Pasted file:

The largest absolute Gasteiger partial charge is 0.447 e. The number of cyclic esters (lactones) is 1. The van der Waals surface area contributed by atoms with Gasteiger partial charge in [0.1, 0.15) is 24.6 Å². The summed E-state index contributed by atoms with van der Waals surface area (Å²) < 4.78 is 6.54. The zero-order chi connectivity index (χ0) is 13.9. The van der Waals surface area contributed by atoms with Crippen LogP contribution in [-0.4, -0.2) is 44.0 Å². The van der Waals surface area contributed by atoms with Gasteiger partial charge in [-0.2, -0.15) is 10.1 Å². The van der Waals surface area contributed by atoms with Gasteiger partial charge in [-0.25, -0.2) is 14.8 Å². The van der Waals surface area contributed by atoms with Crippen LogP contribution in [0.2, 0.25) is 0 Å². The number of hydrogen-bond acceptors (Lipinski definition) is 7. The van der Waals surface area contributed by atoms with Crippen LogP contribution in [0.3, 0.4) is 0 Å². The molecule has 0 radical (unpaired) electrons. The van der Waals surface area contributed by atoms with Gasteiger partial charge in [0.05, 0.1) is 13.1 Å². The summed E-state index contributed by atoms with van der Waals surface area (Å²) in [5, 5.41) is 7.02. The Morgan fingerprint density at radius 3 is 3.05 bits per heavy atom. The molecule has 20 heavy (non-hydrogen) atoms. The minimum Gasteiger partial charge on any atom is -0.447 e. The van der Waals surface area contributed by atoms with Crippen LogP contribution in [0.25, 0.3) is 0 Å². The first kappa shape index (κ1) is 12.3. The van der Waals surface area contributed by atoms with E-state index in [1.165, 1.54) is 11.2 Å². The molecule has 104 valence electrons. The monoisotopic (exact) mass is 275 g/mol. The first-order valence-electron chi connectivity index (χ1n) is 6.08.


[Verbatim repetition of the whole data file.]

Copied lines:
The largest absolute Gasteiger partial charge is 0.447 e. The number of cyclic esters (lactones) is 1. The van der Waals surface area contributed by atoms with Gasteiger partial charge in [0.1, 0.15) is 24.6 Å². The summed E-state index contributed by atoms with van der Waals surface area (Å²) < 4.78 is 6.54. The zero-order chi connectivity index (χ0) is 13.9. The van der Waals surface area contributed by atoms with Crippen LogP contribution in [-0.4, -0.2) is 44.0 Å². The van der Waals surface area contributed by atoms with Gasteiger partial charge in [-0.2, -0.15) is 10.1 Å². The van der Waals surface area contributed by atoms with Gasteiger partial charge in [-0.25, -0.2) is 14.8 Å². The van der Waals surface area contributed by atoms with Crippen LogP contribution in [0.2, 0.25) is 0 Å². The number of hydrogen-bond acceptors (Lipinski definition) is 7. The van der Waals surface area contributed by atoms with Crippen LogP contribution in [0.3, 0.4) is 0 Å². The molecule has 0 radical (unpaired) electrons. The van der Waals surface area contributed by atoms with Gasteiger partial charge in [0.05, 0.1) is 13.1 Å². The summed E-state index contributed by atoms with van der Waals surface area (Å²) in [5, 5.41) is 7.02. The Morgan fingerprint density at radius 3 is 3.05 bits per heavy atom. The molecule has 20 heavy (non-hydrogen) atoms. The minimum Gasteiger partial charge on any atom is -0.447 e. The van der Waals surface area contributed by atoms with Crippen LogP contribution in [0.25, 0.3) is 0 Å². The first kappa shape index (κ1) is 12.3. The van der Waals surface area contributed by atoms with E-state index in [1.165, 1.54) is 11.2 Å². The molecule has 104 valence electrons. The monoisotopic (exact) mass is 275 g/mol. The first-order valence-electron chi connectivity index (χ1n) is 6.08.